Comment of the Day

Why does a close examination of the doctrine of Original Sin matter? Because it is the “foundation” upon which much other Western doctrine is based. Scott M, take it away:

Hmmm. Part of the problem may be that we
have fixed names for these characters, ‘Adam’ and ‘Eve’. In truth, if
it is used as a proper name, ‘Adam’ is not so used until Chapter 4.
Before then, the references are to ‘ha-adam’. (Pardon me for any
inaccuracies. I’m hardly a language expert.) The ‘little ground'(?) and
elsewhere the man and the woman. We also totally miss in translation
the play on words.

I’ve never found it particularly important to the story whether or
not there were two specific people involved. By the time we start
getting a family narrative in Chapter 4, we see when Cain is exiled
that there seem to be plenty of others outside his family for him to be
worried about. Chapters two and three have a pretty different feel to
them. And referencing ‘the man’ and ‘the woman’ fairly generically
seems to me a good stand-in for referencing humanity. (In that sense, I
do think it is paradigmatic, though probably not the word I would

However, we are born into a world which has been damaged by eikons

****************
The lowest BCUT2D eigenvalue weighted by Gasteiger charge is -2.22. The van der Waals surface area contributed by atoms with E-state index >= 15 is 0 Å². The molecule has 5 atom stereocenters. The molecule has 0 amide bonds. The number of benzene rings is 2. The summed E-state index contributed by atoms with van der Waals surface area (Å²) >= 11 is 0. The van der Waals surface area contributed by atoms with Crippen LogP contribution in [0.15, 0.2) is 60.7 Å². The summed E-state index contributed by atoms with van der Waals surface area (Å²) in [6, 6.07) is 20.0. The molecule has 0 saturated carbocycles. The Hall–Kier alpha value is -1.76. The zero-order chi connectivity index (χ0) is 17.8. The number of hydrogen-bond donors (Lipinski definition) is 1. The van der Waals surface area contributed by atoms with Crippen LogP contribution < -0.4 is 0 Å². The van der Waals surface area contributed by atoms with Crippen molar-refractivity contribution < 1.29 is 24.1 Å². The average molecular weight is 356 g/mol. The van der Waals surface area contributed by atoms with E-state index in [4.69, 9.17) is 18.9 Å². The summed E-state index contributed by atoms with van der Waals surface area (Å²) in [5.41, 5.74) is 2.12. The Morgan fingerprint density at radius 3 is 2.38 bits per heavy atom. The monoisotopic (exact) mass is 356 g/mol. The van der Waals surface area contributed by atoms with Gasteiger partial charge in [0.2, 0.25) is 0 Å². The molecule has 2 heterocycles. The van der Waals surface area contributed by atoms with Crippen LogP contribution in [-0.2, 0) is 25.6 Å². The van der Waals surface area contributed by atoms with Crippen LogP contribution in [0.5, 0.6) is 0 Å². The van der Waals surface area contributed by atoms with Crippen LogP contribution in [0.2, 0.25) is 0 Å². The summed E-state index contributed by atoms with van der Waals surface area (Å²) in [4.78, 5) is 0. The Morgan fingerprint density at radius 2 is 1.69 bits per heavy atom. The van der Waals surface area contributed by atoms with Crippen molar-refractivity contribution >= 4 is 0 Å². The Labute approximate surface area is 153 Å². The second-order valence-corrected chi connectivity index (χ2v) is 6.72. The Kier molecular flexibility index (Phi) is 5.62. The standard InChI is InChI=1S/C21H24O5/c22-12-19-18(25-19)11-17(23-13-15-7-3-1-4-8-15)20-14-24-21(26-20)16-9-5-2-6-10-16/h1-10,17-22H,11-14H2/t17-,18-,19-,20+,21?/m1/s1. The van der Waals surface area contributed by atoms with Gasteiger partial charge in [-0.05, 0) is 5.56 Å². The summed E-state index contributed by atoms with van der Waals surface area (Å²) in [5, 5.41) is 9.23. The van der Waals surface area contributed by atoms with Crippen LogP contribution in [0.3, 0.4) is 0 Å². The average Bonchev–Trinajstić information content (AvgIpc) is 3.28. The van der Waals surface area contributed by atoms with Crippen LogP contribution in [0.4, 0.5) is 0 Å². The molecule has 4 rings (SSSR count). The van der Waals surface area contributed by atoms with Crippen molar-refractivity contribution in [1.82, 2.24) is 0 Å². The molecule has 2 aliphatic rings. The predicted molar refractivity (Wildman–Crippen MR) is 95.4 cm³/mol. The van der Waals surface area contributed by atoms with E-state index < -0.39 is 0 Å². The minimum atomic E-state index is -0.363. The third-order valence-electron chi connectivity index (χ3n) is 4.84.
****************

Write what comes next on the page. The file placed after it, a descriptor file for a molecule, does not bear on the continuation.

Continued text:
of the Creator reflecting other than that Creator into it and by eikons
trying to become the eikon of something else. In that sense, we inherit
the consequences of sin. However, just as the Resurrection is not
merely some historical event (though it must be that), but indeed the
center of reality — including time, so too I don’t see ‘sin’ as a
purely linear, historical progression. We do not just affect ourselves
with our ‘sin’ or those we directly touch. Rather, in ways we do not
see we affect all reality, of necessity including time. So we are born
‘in Adam’ and indeed inevitably participate with Adam. In that sense,
we are all Adam. Nothing less seems to make sense of either Scripture
or Jesus to me. So to say that creation is affected by our sin does not
to me imply a time when it was not so affected simply because we did
not yet exist in a linear progression of time.

I think there are many problems with the Western doctrine of
original sin. But not least among those problems is the fact that it
effectively trivializes the true problem. I think that’s why the
Resurrection has, for the last thousand years in the West, become
increasingly adjunct, often little more than a add-on, and from there a
short step to unnecessary. I saw that very clearly a few years ago
reading an SBC publication (the denomination to which I suppose I
‘belong’). There were a lot of articles talking about and defending the
Resurrection. But when it came to describing the ‘why’ or what it
meant, the most they could say was that it ‘proved the Father had
accepted the payment of the Son.’ I was stunned. I suppose I still am.

As I’ve tried to say, there’s a lot more at stake in how you view
this question than is immediately evident. It sends shoots everywhere.

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